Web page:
“Regardless of which camera you use, distortion is very, very well controlled indeed – there’s none visible at the long end, and just a tiny hint of pincushion at wide – it actually fares better than many primes in this respect.”

    I assume this is applies to jpegs after in-camera correction, right? What if you use a raw-converter, that does not support this lens (yet)? Could you provide a comparison of images that have been processed with and without digital correction (or simply a raw and jpg file so people can test it themselves, whatever is easier for you), if possible?

  51. Ron Scubadiver says:

    Ming, I guess you like this item. I await technical tests from those who do them. I would not mind having a second body, but don’t know if I want to take the leap to a second system. I could do a D7100 and use it with the glass that I have now, a Fuji-X or this new M1. Well, I will have to think this over.

  52. R. V. Abbott says:

    How well do you think this lens, together with the EM-1, would work for photographing children or toddlers? I use my EM-5 for most of my photography, but keep a Nikon DSLR for the C-AF… Thanks!

    • Not having any of either handy, I can’t say for sure, but I don’t see why it wouldn’t do the job.

    • It all depends on your kids and their activities, of course, but I actually find the E-M5 works well for photographing my active young children. C-AF tracking is hopeless, of course. Instead, the trick is to stop down a little for increased DOF and rely on the E-M5’s very fast S-AF and low shutter lag by just mashing the shutter button, i.e. don’t half press for focus and hold before releasing the shutter. In some circumstances it works better than others, but I get a good percentage of in focus shots working this way.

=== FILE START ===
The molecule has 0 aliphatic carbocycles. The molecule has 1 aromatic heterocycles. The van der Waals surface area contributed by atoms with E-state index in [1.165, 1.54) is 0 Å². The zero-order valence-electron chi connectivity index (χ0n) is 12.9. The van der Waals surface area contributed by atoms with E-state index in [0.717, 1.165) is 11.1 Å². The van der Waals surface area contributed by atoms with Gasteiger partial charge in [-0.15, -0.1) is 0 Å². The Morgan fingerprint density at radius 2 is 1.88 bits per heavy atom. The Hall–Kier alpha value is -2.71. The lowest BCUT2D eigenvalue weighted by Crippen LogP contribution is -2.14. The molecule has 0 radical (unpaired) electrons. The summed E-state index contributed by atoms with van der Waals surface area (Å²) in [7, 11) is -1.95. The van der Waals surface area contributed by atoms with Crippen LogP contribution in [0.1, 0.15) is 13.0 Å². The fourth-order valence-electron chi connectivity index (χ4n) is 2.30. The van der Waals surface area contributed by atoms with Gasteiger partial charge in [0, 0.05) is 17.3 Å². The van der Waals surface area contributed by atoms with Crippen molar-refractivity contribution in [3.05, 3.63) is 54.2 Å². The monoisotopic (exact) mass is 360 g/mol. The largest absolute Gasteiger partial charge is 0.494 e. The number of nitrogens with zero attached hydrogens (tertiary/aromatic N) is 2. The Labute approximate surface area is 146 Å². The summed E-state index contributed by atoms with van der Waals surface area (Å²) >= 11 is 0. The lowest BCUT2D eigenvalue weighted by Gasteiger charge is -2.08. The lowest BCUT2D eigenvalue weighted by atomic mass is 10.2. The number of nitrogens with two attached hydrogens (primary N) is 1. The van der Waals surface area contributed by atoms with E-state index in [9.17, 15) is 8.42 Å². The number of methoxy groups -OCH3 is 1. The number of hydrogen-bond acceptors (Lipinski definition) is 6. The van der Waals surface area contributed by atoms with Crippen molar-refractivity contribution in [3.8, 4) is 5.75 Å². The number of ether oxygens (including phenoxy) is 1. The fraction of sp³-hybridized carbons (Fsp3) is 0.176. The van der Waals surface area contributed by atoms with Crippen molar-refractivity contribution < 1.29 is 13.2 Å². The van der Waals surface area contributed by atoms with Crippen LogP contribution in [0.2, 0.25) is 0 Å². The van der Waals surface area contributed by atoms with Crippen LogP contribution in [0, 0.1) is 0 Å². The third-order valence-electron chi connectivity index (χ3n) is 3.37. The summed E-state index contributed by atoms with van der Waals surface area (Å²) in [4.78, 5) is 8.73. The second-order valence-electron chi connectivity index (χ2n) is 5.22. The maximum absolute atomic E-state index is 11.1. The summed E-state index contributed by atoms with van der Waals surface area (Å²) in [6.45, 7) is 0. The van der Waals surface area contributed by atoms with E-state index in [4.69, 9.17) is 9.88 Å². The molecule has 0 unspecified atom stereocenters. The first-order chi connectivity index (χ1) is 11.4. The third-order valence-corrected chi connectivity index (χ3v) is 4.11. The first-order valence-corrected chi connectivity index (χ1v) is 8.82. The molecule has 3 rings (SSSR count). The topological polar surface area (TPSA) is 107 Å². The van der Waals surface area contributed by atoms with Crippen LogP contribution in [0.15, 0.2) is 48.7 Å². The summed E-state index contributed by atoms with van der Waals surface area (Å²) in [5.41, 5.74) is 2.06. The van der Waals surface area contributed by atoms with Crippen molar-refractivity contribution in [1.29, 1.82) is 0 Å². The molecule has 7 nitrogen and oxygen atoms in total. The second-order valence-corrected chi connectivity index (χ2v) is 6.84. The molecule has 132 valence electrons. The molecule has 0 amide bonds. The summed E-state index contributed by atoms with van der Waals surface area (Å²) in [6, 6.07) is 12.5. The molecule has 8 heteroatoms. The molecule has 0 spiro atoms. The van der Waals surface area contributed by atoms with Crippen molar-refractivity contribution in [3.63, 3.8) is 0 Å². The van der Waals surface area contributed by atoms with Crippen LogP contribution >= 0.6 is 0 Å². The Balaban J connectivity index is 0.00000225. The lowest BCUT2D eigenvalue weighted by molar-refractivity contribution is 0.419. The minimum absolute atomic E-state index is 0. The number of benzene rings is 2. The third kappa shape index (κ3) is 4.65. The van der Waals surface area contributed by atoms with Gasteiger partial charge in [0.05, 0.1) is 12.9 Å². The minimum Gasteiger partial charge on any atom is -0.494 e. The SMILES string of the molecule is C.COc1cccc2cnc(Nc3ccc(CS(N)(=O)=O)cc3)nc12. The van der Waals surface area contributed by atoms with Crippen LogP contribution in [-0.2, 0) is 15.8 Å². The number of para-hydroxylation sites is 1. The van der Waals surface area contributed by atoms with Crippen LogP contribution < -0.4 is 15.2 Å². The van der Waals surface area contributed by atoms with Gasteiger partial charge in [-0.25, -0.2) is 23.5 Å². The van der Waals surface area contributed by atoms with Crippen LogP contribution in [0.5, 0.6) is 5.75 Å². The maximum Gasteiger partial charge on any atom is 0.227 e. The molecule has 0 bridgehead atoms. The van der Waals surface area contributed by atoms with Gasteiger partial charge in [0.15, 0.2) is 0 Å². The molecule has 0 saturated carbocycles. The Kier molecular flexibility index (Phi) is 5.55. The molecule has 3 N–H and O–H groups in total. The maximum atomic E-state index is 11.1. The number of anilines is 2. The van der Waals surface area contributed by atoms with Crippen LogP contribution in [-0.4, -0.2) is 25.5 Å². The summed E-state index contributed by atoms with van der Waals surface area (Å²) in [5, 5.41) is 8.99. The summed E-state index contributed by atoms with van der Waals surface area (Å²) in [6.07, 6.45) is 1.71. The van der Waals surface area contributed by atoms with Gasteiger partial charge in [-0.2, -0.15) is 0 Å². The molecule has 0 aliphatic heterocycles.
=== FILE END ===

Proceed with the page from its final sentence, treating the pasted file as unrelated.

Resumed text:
• R. V. Abbott says:

        Thanks! I’ve tried this, and it works pretty well in good light, since you can afford to stop down. But less well indoors, since I want to keep the aperture on my Panasonic 12-35 or 35-100 at the 2.8 maximum. This is especially problematic if the kid is only 5 to 10 feet away, since slight movement by the kid toward or away from the camera is enough to render him out of focus.

        • I just recently picked up the FL-600R flash. While I haven’t learned how to use it yet, I am hoping it will give me the ability to keep fast shutter speeds with bounce flash to better freeze the motion of the rug rats 😉

          I also picked up a Panasonic GX1 on fire sale last Spring and its pop up flash can be tilted back with your finger to give a sort of low grade bounce flash. For the kids it just seems like learning good flash technique may be the key for us parents.

          • Bounce certain helps. The problem with flash is that if you’re going to use a fast shutter speed to freeze everything, you won’t have much ambient light; everything will look like flash and not really retain the atmosphere of the original scene, unless you don’t mind a little motion blur from a slower shutter and rear curtain sync…

            • Thanks for the words of caution on flash and maintaining atmosphere, Ming! I am so new in the flash realm, I am not sure I understand what you mean by rear curtain sync?